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Turn the tables on a technology-overloaded society. Sending hand-written cards to customers will not only endear you in their hearts but ensure you’re the one to fix their cars’ broken parts
Technology is a buzzword to some and a dirty word to others. Yet everyone deals with technology in almost every aspect of their daily lives; it’s become an accepted fact of life. What’s bothersome is that most of this technology has become cold and impersonal – especially when it comes to our home mailboxes. Every day, we’re barraged with “free” credit card offers and weekly pizza deals.
Stop and think about something that may become an opportunity for your business. When was the last time you received a hand-written letter? Maybe it was from your “old fashioned” aunt or your dear old grandmother.
When you sorted out that hand-written letter from all the other mail, didn’t it make you feel kind of special – like it was created for you? Sure, those computer-generated “personalized” letters with your name, “Mr. or Ms. We Foundya,” look like they’re meant for you and you only, but we all know better. This same letter went out to a million other “special” people like you. And they’ll keep coming, and you’ll keep throwing them in the trash.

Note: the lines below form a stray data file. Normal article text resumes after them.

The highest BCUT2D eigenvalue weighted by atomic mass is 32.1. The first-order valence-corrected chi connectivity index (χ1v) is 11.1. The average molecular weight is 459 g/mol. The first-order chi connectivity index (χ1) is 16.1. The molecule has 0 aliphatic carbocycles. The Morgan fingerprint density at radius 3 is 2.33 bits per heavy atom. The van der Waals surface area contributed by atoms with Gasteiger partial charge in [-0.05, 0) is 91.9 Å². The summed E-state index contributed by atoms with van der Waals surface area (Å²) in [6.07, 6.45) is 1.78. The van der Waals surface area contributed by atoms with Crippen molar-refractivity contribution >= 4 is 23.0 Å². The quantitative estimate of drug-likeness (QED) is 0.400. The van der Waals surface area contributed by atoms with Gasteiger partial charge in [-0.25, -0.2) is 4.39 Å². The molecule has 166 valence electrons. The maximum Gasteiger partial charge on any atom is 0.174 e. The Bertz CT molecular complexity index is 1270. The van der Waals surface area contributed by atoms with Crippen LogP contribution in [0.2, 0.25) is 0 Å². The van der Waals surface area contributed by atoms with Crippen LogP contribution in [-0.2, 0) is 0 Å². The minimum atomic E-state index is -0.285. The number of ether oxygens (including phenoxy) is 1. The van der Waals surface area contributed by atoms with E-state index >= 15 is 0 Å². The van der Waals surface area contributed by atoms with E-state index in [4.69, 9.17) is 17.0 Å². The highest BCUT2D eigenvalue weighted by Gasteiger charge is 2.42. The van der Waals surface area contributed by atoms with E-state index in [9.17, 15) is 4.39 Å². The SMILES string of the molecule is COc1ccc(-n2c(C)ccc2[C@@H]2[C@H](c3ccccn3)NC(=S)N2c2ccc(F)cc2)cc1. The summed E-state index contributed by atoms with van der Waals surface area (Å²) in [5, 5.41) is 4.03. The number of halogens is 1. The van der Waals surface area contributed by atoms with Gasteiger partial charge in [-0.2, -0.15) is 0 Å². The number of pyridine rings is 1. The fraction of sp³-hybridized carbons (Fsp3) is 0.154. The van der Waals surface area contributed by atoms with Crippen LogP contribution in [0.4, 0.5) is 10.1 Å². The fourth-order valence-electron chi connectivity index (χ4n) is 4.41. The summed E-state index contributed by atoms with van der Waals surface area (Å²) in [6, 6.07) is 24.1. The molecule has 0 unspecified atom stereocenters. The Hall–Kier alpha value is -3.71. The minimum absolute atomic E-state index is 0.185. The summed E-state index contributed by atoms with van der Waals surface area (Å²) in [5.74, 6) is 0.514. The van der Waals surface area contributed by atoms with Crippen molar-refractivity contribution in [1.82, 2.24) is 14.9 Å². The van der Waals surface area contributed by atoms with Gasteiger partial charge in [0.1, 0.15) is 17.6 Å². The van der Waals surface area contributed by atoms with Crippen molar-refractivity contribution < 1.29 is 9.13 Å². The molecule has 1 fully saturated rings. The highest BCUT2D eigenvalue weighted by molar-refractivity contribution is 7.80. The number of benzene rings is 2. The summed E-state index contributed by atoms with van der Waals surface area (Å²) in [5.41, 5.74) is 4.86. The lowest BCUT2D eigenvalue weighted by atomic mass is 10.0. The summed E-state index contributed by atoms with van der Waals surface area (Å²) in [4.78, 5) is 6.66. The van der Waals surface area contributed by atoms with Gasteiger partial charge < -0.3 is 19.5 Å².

This is where our shop found a unique advantage – one that has our place constantly full of customers who really feel special because they are. If you don’t genuinely care about your clients and about getting more business and referrals from really good folks, then I suggest you go back to the classified ads that “teach” you how to get rich overnight by ripping people off. However, if you run a business that cares about its customers – and its bank account – then read on. It may change the way you look at technology and, more importantly, how to use the “lack of high tech” to your advantage.
A Nice Idea
In all honesty, this idea didn’t come from me. Sure, we incorporated it into our already successful business, but the credit goes to the one who earned it.
The idea came from a lady named Dorothy (or Dotty, as she prefers to be called) who had her own shop for more than 10 years, sold it and then began working with me to help others in our industry through consulting and brainstorming. What was unique about this lady was that she owned her shop. She, not the bank, owned her own shop. On top of that, she didn’t have any other bank loans or leases on equipment. Sure, she had 30-day accounts for supplies and utilities but, at the end of 30 days, they were paid in full. And when she went to sell her business and property, it sold in less than one month!